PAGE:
Are Car Headlights Getting Too Bright?

January 24, 2019

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Driving at night has become an eyesore with headlights.  With the advancement of lighting technology it would appear to anyone on the road at night that headlights are getting brighter, which is good for the driver but bad for vehicles caught in the glare that is blinding. The National Highway Traffic Safety Administration says they've received thousands of consumer complaints that vehicle headlights are too bright.  But is that true? Believe it or not, no. Headlights are governed by an overwhelming slew of regulations known as FMVSS 108 that dictate how bright they can be, at a maximum and minimum. The issue with many of these newer sources of car lights, such as high-intensity discharge bulbs and LEDs that skew more towards the white and even slightly blue range, is how the light is diffused. Older halogen bulbs have a softer discharge pattern compared to the harder lines of newer light technology that appears to be more glaring. The bigger problem is how headlight lamps are installed on vehicles. While there are laws governing brightness and glare, there is little oversight into installation process. Some manufacturers unintentionally install the headlamp incorrectly causing the light to be out of alignment and allows too much glare to oncoming traffic.  Watchdog groups have caused carmakers to pay more attention to the headlamp installation process and to alter headlamps to diffuse the light better for oncoming traffic. Glare is also a problem for vehicles that have undergone a lift.  With the vehicle sitting higher off the ground, the headlamp is not aligned properly and causes blinding glare to other drivers, unless it is adjusted during the lifting process. There is a solution on the horizon called adaptive driving beam. The technology in use throughout Europe uses sensors at the front of the vehicle to detect where other vehicles are, and dynamically dim part of an array of LEDs, or shutter parts of the headlights, to avoid glaring those vehicles. The result is that other drivers won’t be blinded, but the road will be brighter. The NHTSA submitted a notice of proposed rulemaking late last year that would allow for adaptive driving beam systems on U.S. roads, hopefully in the near future.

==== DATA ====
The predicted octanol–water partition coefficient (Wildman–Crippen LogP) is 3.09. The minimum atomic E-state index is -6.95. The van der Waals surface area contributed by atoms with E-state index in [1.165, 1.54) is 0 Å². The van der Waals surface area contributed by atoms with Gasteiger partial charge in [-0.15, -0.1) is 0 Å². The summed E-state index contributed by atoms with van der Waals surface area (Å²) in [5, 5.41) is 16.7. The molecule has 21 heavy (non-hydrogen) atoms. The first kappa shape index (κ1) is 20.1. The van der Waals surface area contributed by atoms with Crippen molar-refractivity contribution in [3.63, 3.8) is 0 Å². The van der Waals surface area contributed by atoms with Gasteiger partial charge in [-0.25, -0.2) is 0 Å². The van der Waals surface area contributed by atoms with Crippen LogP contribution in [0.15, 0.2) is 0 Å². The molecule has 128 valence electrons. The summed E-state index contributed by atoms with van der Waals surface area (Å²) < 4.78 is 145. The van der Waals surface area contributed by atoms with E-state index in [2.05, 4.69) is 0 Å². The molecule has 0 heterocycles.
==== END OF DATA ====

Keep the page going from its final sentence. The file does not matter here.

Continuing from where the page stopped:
SOURCE: Popular Science

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